Alec: Something I mentioned previously is using art to escape a rough childhood, and it certainly has shown in my adult work. In a way lately, I have been reclaiming my childhood through my paintings by using a childlike figure to show a power in youth who strive for great things. I had to grow up really fast and wasn't able to enjoy being a kid for very long. This in a manner of speaking allows me to revisit the wonder of being a kid and celebrate the importance of allowing creativity to flourish at a young age. Another common theme in my work is showing figures who have an air of strength and pride. Souls that have had to work hard and have had to really earn their place in life through overcoming their obstacles and persevering have always seemed to hold more meaning to me and I try to relay my appreciation for that strength in my paintings. It’s something I can relate to, and I really think that those things are important to take a long look at.

DSC_5961.jpg

Project 1612: I know you just completed a public art project with a few other Peoria artists. Tell me about that project and how has public art has influenced your work?

Alec: I won't speak for everyone in the group, but I know for me it was chock-full of learning experiences. It was different from working on my previous murals because I was working with other artists, and not students. We all have our pros and cons which is important to consider when joining a group project, along with all of us having different skills and styles. It really pushed me to think more as a whole and less as an individual. When I’m working on public art I have noticed how in small ways my method and style has changed. When you're in a studio painting away, the piece doesn't have to look “good” until it gets hung on a gallery wall. When you’re creating something that's out in the open world you almost have to put on a show and try to leave it aesthetically pleasing by the end of each session, because the general public will look at it every day and you want to give them eye candy and not an eyesore.

Project 1612: What problems do you face in the studio? How do you overcome them?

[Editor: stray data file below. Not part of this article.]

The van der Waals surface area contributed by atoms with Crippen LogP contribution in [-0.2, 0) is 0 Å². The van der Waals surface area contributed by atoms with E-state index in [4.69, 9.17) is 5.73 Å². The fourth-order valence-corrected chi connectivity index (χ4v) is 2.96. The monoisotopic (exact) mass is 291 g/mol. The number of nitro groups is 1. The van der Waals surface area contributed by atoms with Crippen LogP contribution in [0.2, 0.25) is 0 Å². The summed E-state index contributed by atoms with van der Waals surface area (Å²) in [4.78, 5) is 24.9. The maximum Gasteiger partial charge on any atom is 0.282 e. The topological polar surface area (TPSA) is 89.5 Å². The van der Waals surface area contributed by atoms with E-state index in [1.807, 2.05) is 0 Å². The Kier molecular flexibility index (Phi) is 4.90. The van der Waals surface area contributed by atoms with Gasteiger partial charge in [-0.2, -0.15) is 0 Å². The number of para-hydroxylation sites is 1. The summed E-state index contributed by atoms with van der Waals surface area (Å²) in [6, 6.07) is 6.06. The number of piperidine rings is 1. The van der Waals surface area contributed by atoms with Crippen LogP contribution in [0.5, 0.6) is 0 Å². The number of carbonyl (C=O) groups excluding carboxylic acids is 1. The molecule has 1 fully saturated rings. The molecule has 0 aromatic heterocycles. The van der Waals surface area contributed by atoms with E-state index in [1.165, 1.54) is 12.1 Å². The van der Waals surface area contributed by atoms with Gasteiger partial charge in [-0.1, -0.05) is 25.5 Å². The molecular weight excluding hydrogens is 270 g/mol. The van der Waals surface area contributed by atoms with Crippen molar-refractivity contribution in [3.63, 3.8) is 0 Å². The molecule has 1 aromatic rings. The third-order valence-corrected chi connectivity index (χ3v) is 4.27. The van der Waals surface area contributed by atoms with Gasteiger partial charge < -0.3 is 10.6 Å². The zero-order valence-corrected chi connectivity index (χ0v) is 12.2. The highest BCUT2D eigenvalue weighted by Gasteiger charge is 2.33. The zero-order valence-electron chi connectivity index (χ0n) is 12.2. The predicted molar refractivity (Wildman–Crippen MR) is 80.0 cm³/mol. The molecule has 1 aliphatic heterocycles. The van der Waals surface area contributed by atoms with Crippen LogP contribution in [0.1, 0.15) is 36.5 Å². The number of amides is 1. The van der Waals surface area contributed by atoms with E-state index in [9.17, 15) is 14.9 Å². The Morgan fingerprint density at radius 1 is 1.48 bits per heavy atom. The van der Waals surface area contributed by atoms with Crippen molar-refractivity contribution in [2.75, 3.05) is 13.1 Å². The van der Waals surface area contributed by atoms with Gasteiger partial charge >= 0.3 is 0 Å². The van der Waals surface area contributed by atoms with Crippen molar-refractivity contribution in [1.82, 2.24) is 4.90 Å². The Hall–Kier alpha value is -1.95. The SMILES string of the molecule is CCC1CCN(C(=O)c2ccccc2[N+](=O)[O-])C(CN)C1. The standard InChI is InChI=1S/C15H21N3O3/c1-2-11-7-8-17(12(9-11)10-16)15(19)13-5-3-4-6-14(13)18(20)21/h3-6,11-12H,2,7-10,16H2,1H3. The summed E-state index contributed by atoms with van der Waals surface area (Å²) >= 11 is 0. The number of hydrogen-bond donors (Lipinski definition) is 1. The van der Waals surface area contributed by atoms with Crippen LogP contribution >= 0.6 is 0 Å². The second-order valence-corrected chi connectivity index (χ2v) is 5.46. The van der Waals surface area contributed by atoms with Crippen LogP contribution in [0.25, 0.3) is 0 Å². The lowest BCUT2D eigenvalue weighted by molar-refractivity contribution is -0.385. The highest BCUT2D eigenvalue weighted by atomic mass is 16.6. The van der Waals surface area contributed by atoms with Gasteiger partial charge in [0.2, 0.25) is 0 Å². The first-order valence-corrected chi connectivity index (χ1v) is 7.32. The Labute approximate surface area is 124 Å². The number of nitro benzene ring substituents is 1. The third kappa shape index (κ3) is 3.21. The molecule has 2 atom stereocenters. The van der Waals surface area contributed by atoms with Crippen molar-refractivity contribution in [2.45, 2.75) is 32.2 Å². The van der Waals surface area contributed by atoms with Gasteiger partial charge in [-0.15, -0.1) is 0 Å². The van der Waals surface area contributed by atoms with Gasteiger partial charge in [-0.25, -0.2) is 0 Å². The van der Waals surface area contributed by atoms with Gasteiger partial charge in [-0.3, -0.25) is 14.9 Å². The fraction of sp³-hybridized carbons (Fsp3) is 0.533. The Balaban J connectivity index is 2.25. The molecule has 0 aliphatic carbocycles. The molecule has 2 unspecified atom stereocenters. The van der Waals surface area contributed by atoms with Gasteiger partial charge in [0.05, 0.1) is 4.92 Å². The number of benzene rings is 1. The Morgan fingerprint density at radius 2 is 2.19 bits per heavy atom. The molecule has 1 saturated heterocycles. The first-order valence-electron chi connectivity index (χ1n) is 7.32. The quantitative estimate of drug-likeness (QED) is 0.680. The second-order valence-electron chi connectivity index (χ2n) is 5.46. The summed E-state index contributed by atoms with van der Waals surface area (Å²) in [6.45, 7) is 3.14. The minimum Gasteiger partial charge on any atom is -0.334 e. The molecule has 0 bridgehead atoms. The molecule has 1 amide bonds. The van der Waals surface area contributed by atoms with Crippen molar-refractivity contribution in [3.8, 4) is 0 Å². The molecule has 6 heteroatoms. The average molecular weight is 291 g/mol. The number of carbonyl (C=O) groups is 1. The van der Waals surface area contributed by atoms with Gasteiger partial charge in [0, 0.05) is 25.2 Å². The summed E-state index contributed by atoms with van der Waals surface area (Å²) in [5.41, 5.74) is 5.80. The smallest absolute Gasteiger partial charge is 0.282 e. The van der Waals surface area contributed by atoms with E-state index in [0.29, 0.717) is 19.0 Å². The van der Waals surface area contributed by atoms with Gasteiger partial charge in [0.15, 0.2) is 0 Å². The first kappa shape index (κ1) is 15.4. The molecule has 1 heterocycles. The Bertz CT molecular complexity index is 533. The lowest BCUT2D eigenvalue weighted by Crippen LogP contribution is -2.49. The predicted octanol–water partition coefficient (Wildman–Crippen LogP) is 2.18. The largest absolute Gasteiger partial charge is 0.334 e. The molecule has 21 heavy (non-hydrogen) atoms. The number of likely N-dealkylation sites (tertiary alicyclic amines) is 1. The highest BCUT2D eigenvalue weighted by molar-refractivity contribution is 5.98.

Alec: My biggest problem is getting a good block of time to work on paintings. With having a full-time job, being heavily involved with multiple art organizations and life in general; my life is hectic, to say the least. Sometimes I have to edit my plans or meetings just to try to get time to work on my own practice. Something that I am currently working on is balancing my community efforts with my own personal ventures and making it so I prioritize my own art career more often. I tend to try to take on most projects that get sent my way, but more and more I am learning to not spread myself too thin and be ok with turning down opportunities that might push me away from my personal goals.

Project 1612: What advice do you have for aspiring artists?

Alec: At all times you need to feed the fire that drives your passion. You really have to love what you do and remind yourself why you do it in the first place. Those things can be forgotten and neglected way easier than one may think, and you can fall out of love with your chosen path and be driven to give it up. I’ve been there, and it's incredibly hard to come back from. If even in those low moments you push through, you can reignite that drive and accomplish way more than your doubtful mind may lead you to believe.

 Hank, the best studio buddy ever.

Hank, the best studio buddy ever.

Project 1612: Do you have anything coming up you would like everyone to know about?

Alec: Currently I am working on what will be my last local show in Peoria; which will be at Ear In the Envelope for their September First Friday. I am really trying to throw myself into this one so I encourage everyone who can make it to come out.

Project 1612: My last question is typically “What are your thoughts on the art community in Central IL?” But it is my understanding that you are moving to Texas in the next few months. So I’ll ask instead, what do you think you miss most about the art community in Central IL?

Alec: I think what I will miss the most will be some of the people I have met through this journey as an artist. This is where I decided to become an artist and will always be a defining chapter in my life. This ride hasn’t always been good or easy, but I owe everything I am to the experiences I have had here and to walk away from a community that I put so much of myself into will be a big yet necessary move in order to further my career as an artist.

DSC_5968.jpg

Alec DeJesus is an artist working in Peoria, IL. More of his work can be found on here

John Boylan - aka Artjeb

Project 1612: How would you describe the art you make?

DSC_5681.jpg